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    Is Sex Addiction Real?

    By
    WebMD Feature
    Reviewed by Joseph Goldberg, MD

    You've probably heard of sex addiction, but you might be surprised to know that there's debate about whether it's truly an addiction, and that it's not even all about sex.

    "That's a common misconception," says Rory Reid, PhD, LCSW, a research psychologist at UCLA's Semel Institute for Neuroscience and Human Behavior. "It is no more about sex than an eating disorder is about food or pathological gambling is about money."

    Sex addicts, in other words, are not simply people who crave lots of sex. Instead, they have underlying problems -- stress, anxiety, depression, shame -- that drive their often risky sexual behavior.

    "Those are some of the core issues that you start to see when you treat someone with sex addiction," says John O'Neill, LCSW, LCDC, CAS, CART, a certified addiction counselor at the Menninger Clinic in Houston. "You can't miss those pieces."

    What Is Sex Addiction?

    Sex addiction won't be in the upcoming edition of the DSM-5, which is used to diagnose mental disorders.

    That doesn't mean that it's not a very real problem.

    "People are going to seek help, and there doesn't need to be diagnosable condition for them to get help," Reid says. "If they are suffering, we want to help them."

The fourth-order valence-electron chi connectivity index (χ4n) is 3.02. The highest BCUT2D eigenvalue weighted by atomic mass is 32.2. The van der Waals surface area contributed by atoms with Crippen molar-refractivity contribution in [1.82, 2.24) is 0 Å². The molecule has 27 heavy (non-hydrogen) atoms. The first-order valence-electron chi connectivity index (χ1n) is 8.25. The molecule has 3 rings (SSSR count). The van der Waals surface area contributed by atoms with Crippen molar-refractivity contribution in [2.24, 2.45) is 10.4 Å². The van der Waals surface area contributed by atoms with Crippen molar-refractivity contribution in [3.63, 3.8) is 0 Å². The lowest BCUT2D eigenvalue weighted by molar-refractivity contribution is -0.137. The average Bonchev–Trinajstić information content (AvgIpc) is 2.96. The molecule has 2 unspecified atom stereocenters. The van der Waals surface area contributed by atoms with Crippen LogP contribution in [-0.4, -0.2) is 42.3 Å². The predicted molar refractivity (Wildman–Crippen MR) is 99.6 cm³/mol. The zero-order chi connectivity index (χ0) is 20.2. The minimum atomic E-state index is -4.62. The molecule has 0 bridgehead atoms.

Reid and many other experts prefer the term "hypersexual disorder," rather than "sex addiction."

    By either name, it's about people who keep engaging in sexual behaviors that are damaging them and/or their families.

    As examples, Reid cites men who spend half their income on prostitutes, and office workers who surf the web for porn despite warnings that they'll lose their job if they keep it up.

    "Who does that? Somebody with a problem," Reid says.

    That problem puts so much at risk: their personal lives, their social lives, their jobs, and, with the threat of HIV/AIDS and other sexually transmitted diseases, their health.

    Despite the danger, they return to the same behaviors over and over, whether it's Internet porn, soliciting sex workers, ceaselessly seeking affairs, masturbating or exposing themselves in public, or any number of other acts.

    "I see in them an inability to stop what they're doing," O'Neill says. "They're preoccupied; their brain just keeps going back to it. It often leads to loneliness and isolation. There's such intense shame and pain."

    Frequently, a crisis convinces them to seek treatment, Reid says. They're caught in the act by a spouse, fired from their job, or arrested for soliciting sex from prostitutes. For some people, the crisis brings relief from distress caused by their behavior and constant fear of being discovered. "The world comes crashing down," says Reid, "and some say, 'I'm glad that I got caught.'"

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